Informing Dissemination Research: A Content Analysis of U.S. Newspaper Coverage of Medical Nanotechnology News

Yulia A. Strekalova

This study examined nanomedicine coverage by the elite and regional U.S. newspapers. The study sought to study prevalent topics; examine time, risk and benefit, thematic and episodic, and societal and personal impact frames; and identify dominating overarching themes. Technology application and economic consequence were dominant topics, but contrary to the studies of other emerging technologies, regulations and moral issues were the least discussed topics for nanomedicine. A variety of data analytic techniques, including cluster analysis, were performed to analyze data. The analysis has identified three themes, Technology Prospects, High-Risk High-Reward, and Investment Costs, that dominated nanomedicine coverage.



An analysis of nanoscientists as public communicators

Anthony Dudo, LeeAnn Kahlor, Niveen AbiGhannam, Allison Lazard & Ming-Ching Liang

The American public remains unfamiliar with nanotechnology despite more than a decade of investment and development. Nanoscientists have an opportunity to contribute to public conversations about their work, and its potential implications, through their engagement with lay audiences and media professionals. Indeed, the leaderships of many professional scientific organizations have placed a renewed focus on the public communication of science, particularly in the light of drastic changes in the information landscape and the increasing politicization of many technological and scientific issues. However, we have a limited understanding of nanoscientists’ perceptions and behaviours regarding their participation in public communication. Here, we report survey results that provide an examination of the public communication behaviours of nanoscientists affiliated with the National Science Foundation’s (NSF) National Nanotechnology Infrastructure Network (NNIN), an integrated partnership of US research institutions designed to facilitate nanoscale research and development. Our results suggest that nanoscientists are relatively frequent public communicators who commonly associate their communication efforts with positive impacts on their professional success. We also identify a handful of characteristics that drive nanoscientists’ intentions to communicate with the public about nanotechnology.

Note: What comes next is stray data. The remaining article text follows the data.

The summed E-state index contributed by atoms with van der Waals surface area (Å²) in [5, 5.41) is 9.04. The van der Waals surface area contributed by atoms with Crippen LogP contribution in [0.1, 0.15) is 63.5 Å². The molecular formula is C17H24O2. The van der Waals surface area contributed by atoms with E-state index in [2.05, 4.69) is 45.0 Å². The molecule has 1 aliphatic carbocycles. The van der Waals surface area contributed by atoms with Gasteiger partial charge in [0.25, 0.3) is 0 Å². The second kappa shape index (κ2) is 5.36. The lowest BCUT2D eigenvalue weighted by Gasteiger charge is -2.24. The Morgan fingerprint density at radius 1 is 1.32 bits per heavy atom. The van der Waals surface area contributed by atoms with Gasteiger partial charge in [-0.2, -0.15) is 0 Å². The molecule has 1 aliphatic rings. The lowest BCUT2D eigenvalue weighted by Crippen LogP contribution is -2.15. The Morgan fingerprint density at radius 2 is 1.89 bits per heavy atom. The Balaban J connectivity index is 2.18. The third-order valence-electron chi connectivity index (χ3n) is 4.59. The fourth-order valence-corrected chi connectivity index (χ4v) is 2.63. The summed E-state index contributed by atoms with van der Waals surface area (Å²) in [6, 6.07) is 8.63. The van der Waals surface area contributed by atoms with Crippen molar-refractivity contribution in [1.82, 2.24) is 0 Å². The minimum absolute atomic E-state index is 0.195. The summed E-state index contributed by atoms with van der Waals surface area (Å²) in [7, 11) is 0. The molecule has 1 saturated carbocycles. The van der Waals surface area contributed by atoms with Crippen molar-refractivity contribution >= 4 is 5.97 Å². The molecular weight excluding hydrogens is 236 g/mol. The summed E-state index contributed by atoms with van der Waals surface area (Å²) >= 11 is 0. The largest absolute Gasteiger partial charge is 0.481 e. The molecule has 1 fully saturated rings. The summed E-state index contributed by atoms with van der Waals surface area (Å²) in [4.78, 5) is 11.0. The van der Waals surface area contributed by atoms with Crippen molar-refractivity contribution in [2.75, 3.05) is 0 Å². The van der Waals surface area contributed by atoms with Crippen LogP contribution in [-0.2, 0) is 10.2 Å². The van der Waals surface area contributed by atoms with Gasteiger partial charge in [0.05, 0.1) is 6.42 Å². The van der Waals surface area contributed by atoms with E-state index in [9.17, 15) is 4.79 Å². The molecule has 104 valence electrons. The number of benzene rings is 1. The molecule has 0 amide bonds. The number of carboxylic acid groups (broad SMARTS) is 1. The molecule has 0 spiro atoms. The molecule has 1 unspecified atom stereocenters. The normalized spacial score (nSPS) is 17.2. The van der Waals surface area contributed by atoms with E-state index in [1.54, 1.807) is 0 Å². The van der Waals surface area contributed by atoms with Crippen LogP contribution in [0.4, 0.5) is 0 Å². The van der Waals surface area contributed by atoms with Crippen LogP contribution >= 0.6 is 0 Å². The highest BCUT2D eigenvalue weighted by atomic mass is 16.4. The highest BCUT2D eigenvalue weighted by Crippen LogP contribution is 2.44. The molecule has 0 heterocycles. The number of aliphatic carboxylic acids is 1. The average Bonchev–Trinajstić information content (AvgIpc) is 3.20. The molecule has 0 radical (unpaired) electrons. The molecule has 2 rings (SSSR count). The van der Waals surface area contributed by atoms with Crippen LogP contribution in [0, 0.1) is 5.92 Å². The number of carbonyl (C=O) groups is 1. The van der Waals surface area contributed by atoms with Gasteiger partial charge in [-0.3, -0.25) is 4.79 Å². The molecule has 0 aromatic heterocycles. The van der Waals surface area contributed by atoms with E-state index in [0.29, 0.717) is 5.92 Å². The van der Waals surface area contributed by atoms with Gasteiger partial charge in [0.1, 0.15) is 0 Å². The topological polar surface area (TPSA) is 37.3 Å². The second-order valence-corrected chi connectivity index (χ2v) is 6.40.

Redesigning the architecture of policy-making: Engaging with Māori on nanotechnology in New Zealand

Debashish Munshi, Priya A. Kurian, Debashish Munshi, Talei Morrison, and Sandra L. Morrison

Although there is an extensive literature on public engagement on the use of new and emerging technologies such as nanotechnology, there is little evidence of the participation of marginalised indigenous communities in processes of such engagement. How do particular cultural values and worldviews shape the perceptions of new technologies among such indigenous peoples? This article addresses this question through an analysis of the deliberations of an indigenous Māori citizens’ panel on nanotechnology in Aotearoa New Zealand. An active process of public engagement with the nation’s Māori stakeholders, and their conversations with nanotechnology experts, sustainability activists and Māori researchers, helps map an alternative, culture-based architecture of public engagement on policies around new technologies. The analysis is grounded in a concept of active citizenship that we term ‘sustainable citizenship’.


Inequalities in Scientific Understanding: Differentiating Between Factual and Perceived Knowledge Gaps

Leona Yi-Fan Su, Michael A. Cacciatore, Dietram A. Scheufele, Dominique Brossard, Michael A. Xenos

This study assesses two key types of knowledge assessments, factual and perceived knowledge, in the study of knowledge gaps. In addition, we distinguish between communication channels in exploring the phenomenon, examining nanotechnology knowledge gaps based on levels of attention to traditional media, science blog use, and the frequency of interpersonal discussion. Using regression analysis, we find that how researchers measure knowledge can significantly affect the discovery of gaps. We also find differential effects based on communication channels, including evidence that the direction of perceived gaps in knowledge can be reversed as media consumption increases. Implications of these findings are discussed.